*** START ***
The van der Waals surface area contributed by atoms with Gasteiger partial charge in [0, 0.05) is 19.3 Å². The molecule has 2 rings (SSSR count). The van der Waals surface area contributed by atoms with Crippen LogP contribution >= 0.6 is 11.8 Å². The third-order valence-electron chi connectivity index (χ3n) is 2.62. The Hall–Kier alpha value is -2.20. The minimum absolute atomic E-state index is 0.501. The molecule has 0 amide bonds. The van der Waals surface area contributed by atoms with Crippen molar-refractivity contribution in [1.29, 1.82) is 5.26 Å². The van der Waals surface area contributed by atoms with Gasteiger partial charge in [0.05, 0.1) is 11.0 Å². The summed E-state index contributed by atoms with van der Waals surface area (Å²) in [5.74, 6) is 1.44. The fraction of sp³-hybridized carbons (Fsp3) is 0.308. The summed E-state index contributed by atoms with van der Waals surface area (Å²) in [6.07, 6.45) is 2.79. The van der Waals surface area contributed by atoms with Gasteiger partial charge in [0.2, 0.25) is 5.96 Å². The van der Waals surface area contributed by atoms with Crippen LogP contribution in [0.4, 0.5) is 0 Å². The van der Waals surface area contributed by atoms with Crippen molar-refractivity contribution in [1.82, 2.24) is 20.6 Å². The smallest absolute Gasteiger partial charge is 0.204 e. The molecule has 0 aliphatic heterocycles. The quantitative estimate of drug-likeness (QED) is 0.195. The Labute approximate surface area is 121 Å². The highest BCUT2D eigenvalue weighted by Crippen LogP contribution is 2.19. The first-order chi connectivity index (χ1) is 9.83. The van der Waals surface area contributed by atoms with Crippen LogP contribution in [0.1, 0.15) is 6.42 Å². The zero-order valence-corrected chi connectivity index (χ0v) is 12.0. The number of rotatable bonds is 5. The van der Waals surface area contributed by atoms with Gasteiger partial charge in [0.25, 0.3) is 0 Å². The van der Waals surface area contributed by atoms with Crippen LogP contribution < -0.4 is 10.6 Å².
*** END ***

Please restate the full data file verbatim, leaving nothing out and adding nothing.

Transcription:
The van der Waals surface area contributed by atoms with Gasteiger partial charge in [0, 0.05) is 19.3 Å². The molecule has 2 rings (SSSR count). The van der Waals surface area contributed by atoms with Crippen LogP contribution >= 0.6 is 11.8 Å². The third-order valence-electron chi connectivity index (χ3n) is 2.62. The Hall–Kier alpha value is -2.20. The minimum absolute atomic E-state index is 0.501. The molecule has 0 amide bonds. The van der Waals surface area contributed by atoms with Crippen molar-refractivity contribution in [1.29, 1.82) is 5.26 Å². The van der Waals surface area contributed by atoms with Gasteiger partial charge in [0.05, 0.1) is 11.0 Å². The summed E-state index contributed by atoms with van der Waals surface area (Å²) in [5.74, 6) is 1.44. The fraction of sp³-hybridized carbons (Fsp3) is 0.308. The summed E-state index contributed by atoms with van der Waals surface area (Å²) in [6.07, 6.45) is 2.79. The van der Waals surface area contributed by atoms with Gasteiger partial charge in [0.2, 0.25) is 5.96 Å². The van der Waals surface area contributed by atoms with Crippen LogP contribution in [0.4, 0.5) is 0 Å². The van der Waals surface area contributed by atoms with Crippen molar-refractivity contribution in [1.82, 2.24) is 20.6 Å². The smallest absolute Gasteiger partial charge is 0.204 e. The molecule has 0 aliphatic heterocycles. The quantitative estimate of drug-likeness (QED) is 0.195. The Labute approximate surface area is 121 Å². The highest BCUT2D eigenvalue weighted by Crippen LogP contribution is 2.19. The first-order chi connectivity index (χ1) is 9.83. The van der Waals surface area contributed by atoms with Crippen LogP contribution in [0.1, 0.15) is 6.42 Å². The zero-order valence-corrected chi connectivity index (χ0v) is 12.0. The number of rotatable bonds is 5. The van der Waals surface area contributed by atoms with Gasteiger partial charge in [0.25, 0.3) is 0 Å². The van der Waals surface area contributed by atoms with Crippen LogP contribution < -0.4 is 10.6 Å².